PHOENIX — Arizona’s community colleges may have the best chance ever of finally being able to offer four-year degrees to their students.
With only three dissenting votes, the state House voted Monday to permit community colleges to offer baccalaureate degrees to students. The measure now goes to the Senate.
If ultimately successful, the move would cap years of efforts by advocates to find alternatives to what some consider to be both expensive and inconvenient programs for residents to get four-year degrees at one of the state’s three universities. Similar measures have faltered for at least the last quarter century amid stiff opposition from members of the Arizona Board of Regents who have argued there is no need.
This year, possibly recognizing the increased sentiment of lawmakers for a more affordable alternative, the university system agreed not to oppose HB 2523. But they did demand -- and the colleges agreed -- to some concessions.
The colleges can’t just get into the business. Instead, it requires studies to determine if the colleges, supported largely with local tax dollars, can hire the necessary faculty and sustain the programs.
There also has to be a determination that the degrees offered will meet needed fields and whether they would “unnecessarily duplicate’’ programs already offered elsewhere.
And there’s no authority for new property taxes.
There’s an extra hurdle in HB 2523 for the colleges in Pima and Maricopa counties. They could initially offer only a limited number of four-year degrees, defined as no more than 10% of total degrees offered for the first four years and 15% for years five and beyond.
Potentially more significant, tuition for courses in the junior and senior years cannot exceed 150% of what they charge for any other program.
Still, that would be a major cost break.
Typical tuition at state universities runs north of $9,000 a year and up to more than $12,000.
By contrast, Pima Community College charges a base rate $1,305 for 15 credit hours, the typical load for one semester, though some programs do have surcharges. Doubling that for an annual cost and using the cap in the legislation, that still comes out at less than $4,000 a year.
At Maricopa Community Colleges there is a flat rate of $1,020 per semester, putting the cap at slightly more than $3,000 annually.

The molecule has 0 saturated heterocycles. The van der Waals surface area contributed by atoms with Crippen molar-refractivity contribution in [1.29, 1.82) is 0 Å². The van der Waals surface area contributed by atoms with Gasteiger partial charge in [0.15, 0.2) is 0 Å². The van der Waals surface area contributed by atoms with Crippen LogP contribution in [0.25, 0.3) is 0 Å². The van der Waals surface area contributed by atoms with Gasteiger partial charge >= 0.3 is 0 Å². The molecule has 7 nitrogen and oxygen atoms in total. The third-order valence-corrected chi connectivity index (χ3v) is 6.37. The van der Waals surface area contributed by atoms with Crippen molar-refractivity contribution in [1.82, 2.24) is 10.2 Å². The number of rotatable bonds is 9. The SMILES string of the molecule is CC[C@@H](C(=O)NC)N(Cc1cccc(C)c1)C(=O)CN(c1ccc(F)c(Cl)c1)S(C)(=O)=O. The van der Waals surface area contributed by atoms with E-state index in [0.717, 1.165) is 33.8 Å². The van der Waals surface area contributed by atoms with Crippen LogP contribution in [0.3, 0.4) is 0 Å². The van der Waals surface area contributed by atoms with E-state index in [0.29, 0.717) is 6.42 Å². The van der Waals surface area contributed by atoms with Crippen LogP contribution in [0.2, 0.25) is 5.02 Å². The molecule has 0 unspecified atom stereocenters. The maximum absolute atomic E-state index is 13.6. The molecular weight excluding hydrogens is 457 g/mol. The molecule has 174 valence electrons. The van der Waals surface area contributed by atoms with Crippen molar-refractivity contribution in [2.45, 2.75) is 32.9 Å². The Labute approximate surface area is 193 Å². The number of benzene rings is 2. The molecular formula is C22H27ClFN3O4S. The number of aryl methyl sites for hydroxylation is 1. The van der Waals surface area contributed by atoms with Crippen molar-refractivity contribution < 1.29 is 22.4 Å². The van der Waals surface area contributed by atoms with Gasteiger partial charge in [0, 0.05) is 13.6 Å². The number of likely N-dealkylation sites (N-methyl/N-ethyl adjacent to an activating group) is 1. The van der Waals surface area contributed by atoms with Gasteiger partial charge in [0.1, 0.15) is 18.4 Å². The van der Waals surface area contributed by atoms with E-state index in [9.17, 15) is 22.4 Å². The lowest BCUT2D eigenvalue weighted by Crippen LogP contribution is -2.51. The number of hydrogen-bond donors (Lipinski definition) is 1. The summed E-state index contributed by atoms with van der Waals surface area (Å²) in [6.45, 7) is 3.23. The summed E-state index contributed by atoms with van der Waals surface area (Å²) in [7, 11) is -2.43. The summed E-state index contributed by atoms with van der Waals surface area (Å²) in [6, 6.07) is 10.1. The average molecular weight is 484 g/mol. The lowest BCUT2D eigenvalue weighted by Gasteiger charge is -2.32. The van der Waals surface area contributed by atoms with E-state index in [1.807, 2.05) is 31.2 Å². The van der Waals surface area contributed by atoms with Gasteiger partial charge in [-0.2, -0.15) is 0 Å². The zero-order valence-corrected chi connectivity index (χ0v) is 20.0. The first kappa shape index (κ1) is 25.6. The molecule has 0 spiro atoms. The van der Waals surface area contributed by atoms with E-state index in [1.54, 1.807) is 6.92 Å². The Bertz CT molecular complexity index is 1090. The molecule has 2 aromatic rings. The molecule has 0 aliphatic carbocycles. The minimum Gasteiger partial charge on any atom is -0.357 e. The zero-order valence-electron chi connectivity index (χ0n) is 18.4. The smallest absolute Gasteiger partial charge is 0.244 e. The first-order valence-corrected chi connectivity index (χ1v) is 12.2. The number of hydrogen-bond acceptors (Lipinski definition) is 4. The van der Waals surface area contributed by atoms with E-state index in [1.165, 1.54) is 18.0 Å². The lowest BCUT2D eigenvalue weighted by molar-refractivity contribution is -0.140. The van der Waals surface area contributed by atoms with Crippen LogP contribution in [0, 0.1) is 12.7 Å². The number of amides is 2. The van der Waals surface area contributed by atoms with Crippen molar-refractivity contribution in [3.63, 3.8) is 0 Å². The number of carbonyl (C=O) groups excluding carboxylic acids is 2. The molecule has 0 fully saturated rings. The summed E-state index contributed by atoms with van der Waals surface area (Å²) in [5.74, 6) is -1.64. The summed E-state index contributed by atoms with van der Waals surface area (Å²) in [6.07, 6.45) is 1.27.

But even assuming the measure survives the legislative process, don’t look for any new programs immediately. It is likely to take two years or more to do the studies, hire the staff and get the offerings accredited.
Monday’s vote is a major victory for Rep. Becky Nutt, R-Clifton, who has been pushing the issue for years, largely on behalf of Eastern Arizona College. She finally came up with a plan that, at least for now, the universities are not trying to quash.
Rep. Michelle Udall, R-Mesa, who chairs the House Education Committee, said that’s a major development.
“We have a great need for more four-year degrees in our state,’’ she said. Beyond that, Udall said is the opportunity for students to get a four-year degree in their home communities.
“Often when students move to get an education they don’t return,’’ she said. “So we lose a lot of those students to other states or other communities instead of saying in their home community.’’
But this isn’t just about filling gaps in rural areas. Linda Thor, a member of the governing board of the Maricopa colleges, said this can serve urban students as well.
“This legislation supports students who would not transfer (to a university) but will enroll if they have an option at their local community college that is convenient and affordable and leads to a good-paying job,’’ she told members of the Education Committee when the bill was heard there.
Thor also said that the colleges could help fill needs in areas where there are shortages of people with four-year degrees, including teaching and health care.
Not everyone was convinced.
Rep. Pamela Powers Hannley, D-Tucson, one of three legislators who voted against the bill, said she has yet to be convinced that there is a need that the university system isn’t meeting.
She said she understands how this would be less expensive, both in tuition and kids from rural communities being able to live at home. But Powers Hannley said she specifically asked Nutt what new subjects these expanded community colleges would be offering that are not available elsewhere.
“She had no examples,’’ Powers Hannley told Capitol Media Services after Monday’s vote.
She acknowledged there is a big need in rural Arizona for people working in health care. But she said that goes beyond doctors, citing the demand for home health aides, community health workers, dental therapists and what she called “lower-level, grass roots health care workers.’’
“And those are being educated at community college now,’’ she said, with existing certificate and two-year degree programs.
But Rep. Joanne Osborne, R-Goodyear, had a different take.
“Let’s think about this growing state that we have and the fact that workforce development and economic development go hand in hand,’’ she said. “This is the type of thing that will help our rural areas and more and more people within Arizona be successful in a career.’’
There may still be some hurdles.
Brittney Kaufmann, lobbyist for the regents, said they now want a requirement for the community college systems in Pima, Maricopa and Coconino to have to work directly with university presidents if before they offer four-year degrees. She did not detail what that means and whether the university officials would have some veto power.
But Kelsey Lundy, lobbyist for the Maricopa colleges, said she interprets this as a “first right of refusal’’ by the universities to offer programs that the colleges are considering.
She told lawmakers, though, that is conditional on “affordability,’’ meaning that the universities would have to provide those four-year degrees at the same cost as the community colleges would charge.